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The Urdu language is a variant of Hindustani that evolved from the 6th century up to the 13th century from a form of Apabhraṃśa that came from the Shauraseni language. The latter is a Middle Indo-Aryan language from which other languages such as the Punjabi dialects came from. About 75% of Urdu words and 90% of verbs have roots from Prakrit and Sanskrit. The Persian language was heavily influential in the development of Urdu, with some help from Arabic.

Urdu came from orda or ordu, which is a Turkic word for ”army.” This is also the origin of the English word ”horde.” This does not mean that Urdu is akin to the Turkic languages. There was no direct borrowing of Urdu from Turkish words. Words that originated from Arabic and Chatagai (a Turkic language) were borrowed from Persian instead of from Turkic. Since Turkish and Urdu both borrowed from Persian and Arabic, the pronunciation of many words in Urdu and Turkish are similar.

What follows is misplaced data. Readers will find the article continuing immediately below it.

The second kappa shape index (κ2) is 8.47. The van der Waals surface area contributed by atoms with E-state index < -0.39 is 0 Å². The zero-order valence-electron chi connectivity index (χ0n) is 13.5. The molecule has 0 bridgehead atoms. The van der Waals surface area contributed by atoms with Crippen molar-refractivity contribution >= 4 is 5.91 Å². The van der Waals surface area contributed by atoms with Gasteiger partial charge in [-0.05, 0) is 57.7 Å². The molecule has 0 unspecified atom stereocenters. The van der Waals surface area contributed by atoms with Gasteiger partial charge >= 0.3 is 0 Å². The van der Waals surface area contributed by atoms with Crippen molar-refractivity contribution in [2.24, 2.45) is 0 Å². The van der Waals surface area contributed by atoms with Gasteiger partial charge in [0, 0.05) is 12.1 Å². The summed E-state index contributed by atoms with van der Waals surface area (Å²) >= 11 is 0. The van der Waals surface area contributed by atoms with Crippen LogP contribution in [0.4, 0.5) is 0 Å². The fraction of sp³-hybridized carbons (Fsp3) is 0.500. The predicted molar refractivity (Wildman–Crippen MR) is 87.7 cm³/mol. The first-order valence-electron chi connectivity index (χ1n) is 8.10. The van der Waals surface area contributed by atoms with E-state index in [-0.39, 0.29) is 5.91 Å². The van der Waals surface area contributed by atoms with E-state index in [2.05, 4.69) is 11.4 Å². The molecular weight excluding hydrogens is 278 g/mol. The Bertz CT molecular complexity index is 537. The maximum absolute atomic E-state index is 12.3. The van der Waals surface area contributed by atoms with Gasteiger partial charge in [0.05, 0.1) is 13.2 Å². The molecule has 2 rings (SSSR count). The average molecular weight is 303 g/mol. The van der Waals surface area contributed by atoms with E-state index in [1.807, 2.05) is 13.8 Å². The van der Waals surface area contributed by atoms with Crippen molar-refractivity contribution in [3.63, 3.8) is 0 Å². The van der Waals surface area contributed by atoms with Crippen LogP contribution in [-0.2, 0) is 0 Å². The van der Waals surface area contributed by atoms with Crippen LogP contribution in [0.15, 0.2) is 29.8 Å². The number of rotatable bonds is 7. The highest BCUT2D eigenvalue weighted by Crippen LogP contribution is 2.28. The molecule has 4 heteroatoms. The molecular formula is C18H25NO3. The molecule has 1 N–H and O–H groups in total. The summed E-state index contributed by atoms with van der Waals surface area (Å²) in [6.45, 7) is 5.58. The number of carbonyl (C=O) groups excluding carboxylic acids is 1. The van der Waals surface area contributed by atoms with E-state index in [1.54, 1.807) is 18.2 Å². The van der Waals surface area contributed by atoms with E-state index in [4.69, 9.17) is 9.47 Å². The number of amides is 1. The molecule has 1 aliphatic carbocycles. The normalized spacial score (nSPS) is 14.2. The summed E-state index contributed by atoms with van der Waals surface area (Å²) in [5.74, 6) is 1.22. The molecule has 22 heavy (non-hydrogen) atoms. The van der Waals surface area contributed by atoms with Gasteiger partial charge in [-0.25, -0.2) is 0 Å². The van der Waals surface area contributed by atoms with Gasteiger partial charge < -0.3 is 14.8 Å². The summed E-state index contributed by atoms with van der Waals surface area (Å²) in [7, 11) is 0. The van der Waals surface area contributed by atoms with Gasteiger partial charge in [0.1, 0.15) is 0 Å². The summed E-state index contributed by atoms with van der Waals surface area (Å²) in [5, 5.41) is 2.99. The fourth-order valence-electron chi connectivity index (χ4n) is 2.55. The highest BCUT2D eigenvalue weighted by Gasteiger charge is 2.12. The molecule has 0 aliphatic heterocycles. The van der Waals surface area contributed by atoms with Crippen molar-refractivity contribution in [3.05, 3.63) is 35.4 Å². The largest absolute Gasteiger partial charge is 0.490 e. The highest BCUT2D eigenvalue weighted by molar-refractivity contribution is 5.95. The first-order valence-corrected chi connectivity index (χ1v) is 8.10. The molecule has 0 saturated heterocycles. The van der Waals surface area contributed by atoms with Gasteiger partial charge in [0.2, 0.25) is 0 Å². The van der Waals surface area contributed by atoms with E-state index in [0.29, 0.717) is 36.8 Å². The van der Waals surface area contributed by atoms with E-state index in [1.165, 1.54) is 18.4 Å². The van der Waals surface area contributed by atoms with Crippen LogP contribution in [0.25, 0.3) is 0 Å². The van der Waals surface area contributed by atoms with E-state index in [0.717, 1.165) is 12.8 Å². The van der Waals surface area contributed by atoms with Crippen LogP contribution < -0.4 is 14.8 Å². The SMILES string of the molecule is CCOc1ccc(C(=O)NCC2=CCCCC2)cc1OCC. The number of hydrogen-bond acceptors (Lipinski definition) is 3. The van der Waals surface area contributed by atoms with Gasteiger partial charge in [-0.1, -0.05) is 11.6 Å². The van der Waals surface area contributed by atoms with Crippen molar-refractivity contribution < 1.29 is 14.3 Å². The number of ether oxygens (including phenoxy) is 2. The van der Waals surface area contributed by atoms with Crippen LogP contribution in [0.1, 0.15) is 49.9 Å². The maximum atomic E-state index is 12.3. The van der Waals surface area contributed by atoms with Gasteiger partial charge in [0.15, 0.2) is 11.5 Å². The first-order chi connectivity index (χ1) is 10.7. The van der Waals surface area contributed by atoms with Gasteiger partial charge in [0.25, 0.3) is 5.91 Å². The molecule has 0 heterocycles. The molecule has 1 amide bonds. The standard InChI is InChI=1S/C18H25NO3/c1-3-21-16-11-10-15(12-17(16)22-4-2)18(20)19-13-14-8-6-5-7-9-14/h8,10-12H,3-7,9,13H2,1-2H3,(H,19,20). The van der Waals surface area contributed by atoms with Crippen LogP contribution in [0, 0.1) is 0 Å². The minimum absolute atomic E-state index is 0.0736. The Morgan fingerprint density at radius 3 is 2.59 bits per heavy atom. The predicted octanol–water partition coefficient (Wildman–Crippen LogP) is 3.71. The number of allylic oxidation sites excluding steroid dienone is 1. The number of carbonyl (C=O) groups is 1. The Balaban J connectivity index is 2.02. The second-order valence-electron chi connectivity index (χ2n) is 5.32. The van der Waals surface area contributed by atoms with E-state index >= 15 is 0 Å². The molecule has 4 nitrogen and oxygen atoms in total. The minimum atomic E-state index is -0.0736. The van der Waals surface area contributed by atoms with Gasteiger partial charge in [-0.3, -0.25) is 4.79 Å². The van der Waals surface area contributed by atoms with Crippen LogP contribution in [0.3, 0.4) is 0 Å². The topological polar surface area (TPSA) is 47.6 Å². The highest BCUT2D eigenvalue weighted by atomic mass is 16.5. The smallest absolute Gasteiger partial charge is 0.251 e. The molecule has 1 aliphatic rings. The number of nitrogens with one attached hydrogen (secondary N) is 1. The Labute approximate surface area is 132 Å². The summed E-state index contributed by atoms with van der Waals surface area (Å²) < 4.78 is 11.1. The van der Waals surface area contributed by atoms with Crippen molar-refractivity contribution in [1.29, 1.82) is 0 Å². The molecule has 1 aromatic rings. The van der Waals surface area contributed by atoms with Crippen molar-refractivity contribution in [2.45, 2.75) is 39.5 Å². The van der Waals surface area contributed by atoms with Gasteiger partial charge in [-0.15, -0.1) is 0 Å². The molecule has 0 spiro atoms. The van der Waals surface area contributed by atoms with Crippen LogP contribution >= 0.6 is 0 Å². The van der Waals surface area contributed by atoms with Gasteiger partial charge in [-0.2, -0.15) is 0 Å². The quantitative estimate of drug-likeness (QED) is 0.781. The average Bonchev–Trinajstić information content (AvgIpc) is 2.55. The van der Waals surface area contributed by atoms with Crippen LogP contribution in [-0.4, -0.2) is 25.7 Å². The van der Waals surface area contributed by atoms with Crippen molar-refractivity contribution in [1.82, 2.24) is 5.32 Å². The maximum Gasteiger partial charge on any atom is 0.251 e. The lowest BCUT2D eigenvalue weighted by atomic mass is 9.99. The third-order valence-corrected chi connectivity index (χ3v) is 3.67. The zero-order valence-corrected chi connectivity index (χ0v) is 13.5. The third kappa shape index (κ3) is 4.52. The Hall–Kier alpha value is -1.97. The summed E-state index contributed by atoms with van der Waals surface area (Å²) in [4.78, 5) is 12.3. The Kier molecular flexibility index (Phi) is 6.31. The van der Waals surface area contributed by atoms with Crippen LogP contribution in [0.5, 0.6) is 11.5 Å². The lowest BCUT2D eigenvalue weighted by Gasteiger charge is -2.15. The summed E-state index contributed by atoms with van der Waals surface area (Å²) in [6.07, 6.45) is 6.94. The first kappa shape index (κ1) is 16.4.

Ghulam Hamadani Mushafi used the term Urdu for the first time in 1780. It used to be called Hindi from the 13th to the 18th centuries. However, Urdu was also called other names, like Dehlavi and Hindavi. In written form, it used the Persian script that Hindus and Muslims used. The practice continued until 1837 when Hindustani replaced Persian as the official language together with English.